Apple's Time Machine, a way-cool device designed to be a simple backup device for your gleaming new Apple computer, is appropriately named, in my experience.

That's because installing one reminded me of hours (if not days) wasted installing my first floppy disk drive to a Commodore 64. Sure, it was supposed to work. Sure, everyone SAID it would work. But why didn't it work? (And why were we all changing to floppy disk, when cassette-tape storage was so darned reliable?)

But I digress. The Time Machine, which comes in 1TB and 500 GB flavors, is typical Apple Way Cool. It has a built-in wireless Air Port that theoretically can extend an existing wireless network (it didn't play nicely with a Netgear router on the network I was using) or create another wireless network altogether.

You are supposed to be able to plug it in, run a configuration utility, and then your Apple is miraculously backed up each day without your intervention. If you need a file that you accidentally deleted, head to the Time Machine and get it back. Need to restore your entire computer after a hard-disk crash? Put in the new hard disk and run your Time Machine to put your machine back where it was.

It's all very nice if you can get the Time Machine to work in the first place. (This is the point in the column, if not before, where the Apple faithful call up the e-mail pitchforks and simply point out that it is all user error, and Apple hardware or software can never, ever be at fault.)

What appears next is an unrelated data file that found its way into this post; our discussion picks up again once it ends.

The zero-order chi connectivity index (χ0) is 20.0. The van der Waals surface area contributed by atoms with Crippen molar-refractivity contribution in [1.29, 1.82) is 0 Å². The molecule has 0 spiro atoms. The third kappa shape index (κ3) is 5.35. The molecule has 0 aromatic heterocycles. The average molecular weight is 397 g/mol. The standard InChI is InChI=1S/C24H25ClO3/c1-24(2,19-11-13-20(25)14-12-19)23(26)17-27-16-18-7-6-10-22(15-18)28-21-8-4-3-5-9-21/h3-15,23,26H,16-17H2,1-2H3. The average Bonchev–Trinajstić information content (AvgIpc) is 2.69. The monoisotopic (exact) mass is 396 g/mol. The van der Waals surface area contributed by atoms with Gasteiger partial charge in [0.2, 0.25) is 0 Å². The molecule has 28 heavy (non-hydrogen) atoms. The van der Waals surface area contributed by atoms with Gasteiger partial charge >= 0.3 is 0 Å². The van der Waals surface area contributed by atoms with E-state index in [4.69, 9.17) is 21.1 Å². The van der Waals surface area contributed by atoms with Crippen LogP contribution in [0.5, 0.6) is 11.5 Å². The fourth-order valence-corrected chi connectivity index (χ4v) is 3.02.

However, a glance at the Time Machine forum at points out I am not alone in my frustration. (My favorite post is one from a gentleman who suggests he is going to buy a handgun for the only purpose of putting his Time Machine out of its misery.) I know only disgruntled people post in forums, but there are more than 5,500 separate topics and 30,000 posts here, which seems like quite a lot for a new, niche product.

A recurring theme seems to be the error that the "backup volume (or drive) cannot be mounted," which seems be "solved" by firmware downgrades, renaming the Time Machine to the default and not changing it (my solution, thank you), erasing the Time Capsule completely and starting over, and lastly, holy water and a priest.

A number of the "solutions" offered is also way above the heads of the typical consumers, who correctly expect pricey Apple hardware and software to just "work," which has been the trend of late. Consider the iPod, which just happens to "work" when you turn it on. Or the rather glorious 24-inch iMac, which could be the single coolest PC I have laid my hands on (since my Zeos 486, but that was another time, another place.)

Anyway, if a Time Capsule is in your future, buy AppleCare (the extended warranty) and brace yourself for a little battle to get it running right. Your OOBE (out of the box experience) may be perfect, and you may wonder what the fuss is about. But if not, you may need a little nerd time on the Apple forum.

James Derk is owner of CyberDads, a computer repair firm, and tech columnist for Scripps Howard News Service. His e-mail address is